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JGBs erase early losses as smooth 10-yr auction seen
March 1, 2012 / 3:06 AM / 6 years ago

JGBs erase early losses as smooth 10-yr auction seen

TOKYO, March 1 (Reuters) - Japanese government bonds edged up on Thursday, reversing slight earlier losses on expectations of healthy demand at the day’s 10-year bond auction.

* Japan’s finance ministry is auctioning 2.2 trillion yen of new 10-year notes.

* “We think banks will be buyers. The stock market’s recent gains means they don’t need to take profits on their bond holdings, and some have cash they need to allocate before the end of Japan’s fiscal year this month,” said a fund manager at a Japanese trust bank.

* The Nikkei share average gained 10.5 percent in February, aided by the Bank of Japan’s surprise easing that month. The BOJ’s move also underpinned bond prices, as it said it will spend an extra 10 trillion yen ($125 billion) on JGB purchases of bonds with up to two years left to maturity.

* “Although there is a risk of U.S. yields rising on strong employment data, 10-yr bonds still offer superior carry at a time of low volatility and should draw a certain level of demand as a result,” strategists at Barclays Capital wrote in a note to clients.

* The yield on the latest 10-year JGBs slipped half a basis point to 0.950 percent, edging toward a 14-month low of 0.935 percent hit last month.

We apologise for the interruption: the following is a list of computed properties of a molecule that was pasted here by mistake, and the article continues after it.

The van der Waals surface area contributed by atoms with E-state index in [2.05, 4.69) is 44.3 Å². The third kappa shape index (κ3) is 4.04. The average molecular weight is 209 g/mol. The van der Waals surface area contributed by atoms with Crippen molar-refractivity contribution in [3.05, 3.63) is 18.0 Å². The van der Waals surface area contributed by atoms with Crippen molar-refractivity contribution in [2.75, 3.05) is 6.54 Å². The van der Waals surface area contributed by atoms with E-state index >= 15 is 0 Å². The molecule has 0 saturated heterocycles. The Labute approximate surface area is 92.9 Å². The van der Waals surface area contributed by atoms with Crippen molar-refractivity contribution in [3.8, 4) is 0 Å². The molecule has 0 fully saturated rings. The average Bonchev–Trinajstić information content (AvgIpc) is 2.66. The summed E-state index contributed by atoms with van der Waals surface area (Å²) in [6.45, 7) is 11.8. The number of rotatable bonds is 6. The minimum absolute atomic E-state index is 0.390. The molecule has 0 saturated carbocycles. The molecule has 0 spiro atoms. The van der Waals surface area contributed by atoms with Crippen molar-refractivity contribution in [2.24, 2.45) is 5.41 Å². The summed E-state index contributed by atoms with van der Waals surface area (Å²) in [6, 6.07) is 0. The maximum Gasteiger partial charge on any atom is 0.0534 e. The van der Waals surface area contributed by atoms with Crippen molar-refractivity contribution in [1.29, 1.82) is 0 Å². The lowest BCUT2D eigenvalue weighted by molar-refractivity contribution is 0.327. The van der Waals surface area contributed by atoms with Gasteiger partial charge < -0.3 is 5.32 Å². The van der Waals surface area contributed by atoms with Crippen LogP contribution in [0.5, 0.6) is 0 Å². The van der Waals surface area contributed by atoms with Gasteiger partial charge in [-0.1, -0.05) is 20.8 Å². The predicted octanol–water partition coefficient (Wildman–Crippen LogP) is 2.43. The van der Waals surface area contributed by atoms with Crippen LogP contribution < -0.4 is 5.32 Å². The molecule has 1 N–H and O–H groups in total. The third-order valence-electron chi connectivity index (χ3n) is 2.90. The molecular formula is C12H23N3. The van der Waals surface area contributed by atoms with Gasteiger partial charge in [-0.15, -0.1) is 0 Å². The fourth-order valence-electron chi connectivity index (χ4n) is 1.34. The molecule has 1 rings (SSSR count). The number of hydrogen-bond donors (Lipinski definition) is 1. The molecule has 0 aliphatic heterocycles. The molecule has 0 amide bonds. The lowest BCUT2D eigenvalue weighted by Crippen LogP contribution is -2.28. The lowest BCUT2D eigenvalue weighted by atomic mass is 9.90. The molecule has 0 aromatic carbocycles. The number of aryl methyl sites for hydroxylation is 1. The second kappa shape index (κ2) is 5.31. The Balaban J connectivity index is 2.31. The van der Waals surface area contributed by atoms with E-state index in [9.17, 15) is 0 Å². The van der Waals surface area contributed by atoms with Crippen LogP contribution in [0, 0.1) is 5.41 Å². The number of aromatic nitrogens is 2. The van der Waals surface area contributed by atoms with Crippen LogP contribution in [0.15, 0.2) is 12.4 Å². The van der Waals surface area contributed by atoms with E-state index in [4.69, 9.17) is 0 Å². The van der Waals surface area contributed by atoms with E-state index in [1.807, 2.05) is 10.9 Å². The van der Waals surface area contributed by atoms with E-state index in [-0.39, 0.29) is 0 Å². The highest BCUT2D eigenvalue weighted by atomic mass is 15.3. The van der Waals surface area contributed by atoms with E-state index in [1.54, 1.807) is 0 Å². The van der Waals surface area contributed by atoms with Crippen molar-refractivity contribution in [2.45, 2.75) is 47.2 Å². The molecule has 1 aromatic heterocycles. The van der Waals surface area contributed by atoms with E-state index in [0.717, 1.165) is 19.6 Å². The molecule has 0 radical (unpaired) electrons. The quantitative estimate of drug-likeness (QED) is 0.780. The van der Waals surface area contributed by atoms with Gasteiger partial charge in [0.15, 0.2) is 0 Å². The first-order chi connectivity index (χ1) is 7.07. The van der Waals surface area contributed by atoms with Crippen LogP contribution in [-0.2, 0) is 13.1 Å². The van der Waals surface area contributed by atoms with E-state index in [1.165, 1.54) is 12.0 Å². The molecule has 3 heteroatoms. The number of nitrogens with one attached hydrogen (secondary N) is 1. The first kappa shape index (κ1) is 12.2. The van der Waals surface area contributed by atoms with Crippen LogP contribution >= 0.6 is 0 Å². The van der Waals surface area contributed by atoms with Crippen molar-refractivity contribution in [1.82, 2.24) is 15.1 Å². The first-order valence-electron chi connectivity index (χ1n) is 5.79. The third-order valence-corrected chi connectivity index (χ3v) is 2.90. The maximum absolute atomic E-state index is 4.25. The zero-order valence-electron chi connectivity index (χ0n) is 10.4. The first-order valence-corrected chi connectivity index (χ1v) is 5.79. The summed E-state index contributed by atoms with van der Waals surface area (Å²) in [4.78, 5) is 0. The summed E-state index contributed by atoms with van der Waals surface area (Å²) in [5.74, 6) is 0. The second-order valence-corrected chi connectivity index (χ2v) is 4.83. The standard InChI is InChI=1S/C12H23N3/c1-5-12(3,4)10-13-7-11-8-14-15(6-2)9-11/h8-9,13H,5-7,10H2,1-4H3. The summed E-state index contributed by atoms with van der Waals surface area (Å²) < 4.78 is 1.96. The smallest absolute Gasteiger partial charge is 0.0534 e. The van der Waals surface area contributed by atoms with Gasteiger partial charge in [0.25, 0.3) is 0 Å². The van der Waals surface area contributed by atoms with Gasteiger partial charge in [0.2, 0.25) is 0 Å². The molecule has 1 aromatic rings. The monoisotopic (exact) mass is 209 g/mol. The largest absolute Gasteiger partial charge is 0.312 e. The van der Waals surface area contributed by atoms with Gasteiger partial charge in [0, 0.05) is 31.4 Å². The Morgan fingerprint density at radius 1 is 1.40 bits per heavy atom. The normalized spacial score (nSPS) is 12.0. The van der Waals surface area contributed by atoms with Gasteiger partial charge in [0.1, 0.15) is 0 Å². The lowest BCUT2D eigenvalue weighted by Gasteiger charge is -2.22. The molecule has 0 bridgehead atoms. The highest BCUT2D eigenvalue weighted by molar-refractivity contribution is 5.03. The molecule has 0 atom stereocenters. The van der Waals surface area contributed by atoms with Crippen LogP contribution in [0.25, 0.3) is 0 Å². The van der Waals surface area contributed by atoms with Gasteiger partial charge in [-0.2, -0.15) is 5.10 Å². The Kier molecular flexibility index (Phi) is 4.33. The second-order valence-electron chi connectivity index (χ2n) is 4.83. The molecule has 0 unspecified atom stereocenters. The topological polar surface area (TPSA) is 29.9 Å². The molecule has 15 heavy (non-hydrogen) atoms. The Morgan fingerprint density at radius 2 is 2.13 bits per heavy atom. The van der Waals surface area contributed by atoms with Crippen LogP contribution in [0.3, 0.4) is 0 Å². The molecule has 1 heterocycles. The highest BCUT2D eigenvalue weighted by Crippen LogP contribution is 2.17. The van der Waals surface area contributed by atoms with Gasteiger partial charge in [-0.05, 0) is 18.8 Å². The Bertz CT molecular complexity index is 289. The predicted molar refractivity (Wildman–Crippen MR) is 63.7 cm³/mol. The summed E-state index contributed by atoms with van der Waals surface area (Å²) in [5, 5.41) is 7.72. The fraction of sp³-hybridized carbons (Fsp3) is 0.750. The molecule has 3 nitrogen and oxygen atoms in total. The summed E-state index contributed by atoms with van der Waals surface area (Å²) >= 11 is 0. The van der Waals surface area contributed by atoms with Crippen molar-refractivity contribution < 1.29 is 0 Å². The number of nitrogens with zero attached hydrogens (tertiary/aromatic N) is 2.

* Ten-year JGB futures inched up 0.02 point to 142.75.

* Longer durations were steady, with the yield on the 20-year note flat at 1.750 percent, and the 30-year yield unchanged at 1.930 percent.

* The market had a muted reaction to data released early in the session showing Japanese companies increased their capital spending by 7.6 percent in the October-December period, better than the median estimate for a 6.5 percent annual decline.

* Separate data showed foreign investors turned net buyers of JGBs in the week through Feb. 25, buying 20.8 billion yen, after sales of 660.6 billion in the previous week marked their largest net selling since June 2011.

Japanese investors, meanwhile, resumed their net buying of foreign bonds last week at the highest level since September 2011, snapping up 1.352 trillion yen. (Reporting by Lisa Twaronite; Editing by Sugita Katyal)

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